Friday, January 15, 2016

Hatless Hoodoos

Oil on canvas 5 x 7       $350

16 August, 2015 found me exploring Hoodoos Trail, southeast of Drumheller, Alberta, with my sister Karen Rathbun. The day was sunny and windy, and the desert landscape searingly bright. Wind and rain and frost are wearing away the softer rock and clay, leaving standing shapes protected by "hats" of harder rock.
This kind of rock formation has yielded many important discoveries of dinosaur bones from the Cretaceous period. In places the surface appeared finely crusty and granular. This layer, we learned from one of the interpretive signs along the trail, becomes very slippery when wet - we would not have been able to climb about among the hoodoos if it had recently rained!

A little off the trail, I found a scene simple enough to paint in the short time we had, with a short, mushroom-like pedestal to sit upon, tethering my umbrella (a necessary piece of equipment in the blazing sun) to the low, table-like formation in front of me. Karen sat beside me as I painted quickly. Children, followed by their moms and dads, appeared and disappeared from view among the standing shapes as several families enjoyed the weather-carved landscape.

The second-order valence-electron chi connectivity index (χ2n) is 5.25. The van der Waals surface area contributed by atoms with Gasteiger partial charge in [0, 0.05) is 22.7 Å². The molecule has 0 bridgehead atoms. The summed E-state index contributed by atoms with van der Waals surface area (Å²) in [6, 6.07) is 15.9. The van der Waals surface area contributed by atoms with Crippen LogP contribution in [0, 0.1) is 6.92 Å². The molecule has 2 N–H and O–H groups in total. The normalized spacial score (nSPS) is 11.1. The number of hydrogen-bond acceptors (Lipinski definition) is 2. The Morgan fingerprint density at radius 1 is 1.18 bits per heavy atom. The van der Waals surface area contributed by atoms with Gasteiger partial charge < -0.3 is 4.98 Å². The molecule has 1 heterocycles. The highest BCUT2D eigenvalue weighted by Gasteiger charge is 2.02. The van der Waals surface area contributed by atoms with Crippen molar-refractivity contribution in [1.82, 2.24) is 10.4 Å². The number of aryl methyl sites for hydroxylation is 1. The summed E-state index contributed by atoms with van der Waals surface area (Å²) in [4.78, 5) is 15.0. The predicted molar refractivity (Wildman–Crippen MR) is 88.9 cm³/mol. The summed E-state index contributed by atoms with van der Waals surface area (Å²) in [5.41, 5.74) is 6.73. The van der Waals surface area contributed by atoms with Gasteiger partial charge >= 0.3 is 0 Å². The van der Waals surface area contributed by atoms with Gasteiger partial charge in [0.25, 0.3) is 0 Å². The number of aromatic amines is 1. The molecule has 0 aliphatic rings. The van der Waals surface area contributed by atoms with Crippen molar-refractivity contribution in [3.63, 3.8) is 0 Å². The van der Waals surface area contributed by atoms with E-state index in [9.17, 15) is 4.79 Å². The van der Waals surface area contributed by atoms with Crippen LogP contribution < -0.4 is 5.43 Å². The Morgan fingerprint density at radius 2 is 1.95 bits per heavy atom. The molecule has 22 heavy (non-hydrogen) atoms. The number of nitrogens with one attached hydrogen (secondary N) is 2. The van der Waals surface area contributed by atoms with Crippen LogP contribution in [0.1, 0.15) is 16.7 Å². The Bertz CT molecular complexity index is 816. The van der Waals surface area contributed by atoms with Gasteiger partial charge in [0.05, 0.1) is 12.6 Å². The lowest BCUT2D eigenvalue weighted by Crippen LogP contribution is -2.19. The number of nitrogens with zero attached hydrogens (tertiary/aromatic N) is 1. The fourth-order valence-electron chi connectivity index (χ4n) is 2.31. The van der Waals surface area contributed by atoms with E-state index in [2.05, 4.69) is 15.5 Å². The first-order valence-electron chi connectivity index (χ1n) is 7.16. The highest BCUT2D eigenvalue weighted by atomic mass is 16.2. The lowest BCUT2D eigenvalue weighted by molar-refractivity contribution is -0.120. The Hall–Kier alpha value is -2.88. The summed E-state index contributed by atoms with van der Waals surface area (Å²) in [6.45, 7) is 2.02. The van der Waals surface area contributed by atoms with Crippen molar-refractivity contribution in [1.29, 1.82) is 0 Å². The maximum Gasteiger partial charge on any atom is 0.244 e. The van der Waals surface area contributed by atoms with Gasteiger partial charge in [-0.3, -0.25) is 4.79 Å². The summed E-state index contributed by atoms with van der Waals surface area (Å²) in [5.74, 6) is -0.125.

To "watch me" as I painted, I posed a small plastic model of a Ceratopsian dinosaur that I'd bought for my grandson Samuel at the Tyrrell Museum gift shop. Identifying it as closely as I could to the genus Pentasaurus I named him Pentas, and decided to take pictures of him here, and all the way home to Ontario, to text back to Sam on my cellphone, with accounts of his adventures and discoveries. Pentas was astonished at the hoodoos, and I thoroughly enjoyed posing and picturing him getting lost among the hoodoos and then finding us again.



Dear supporters and patrons of my art,

This 5 x 8 inch original oil painting "Hatless Hoodoos" is at the "That's Empressive Gallery" in Empress, Alberta, and is available for $350. If you would like to purchase it, please e-mail Pat Donaldson or phone 403-565-0009

Aleta

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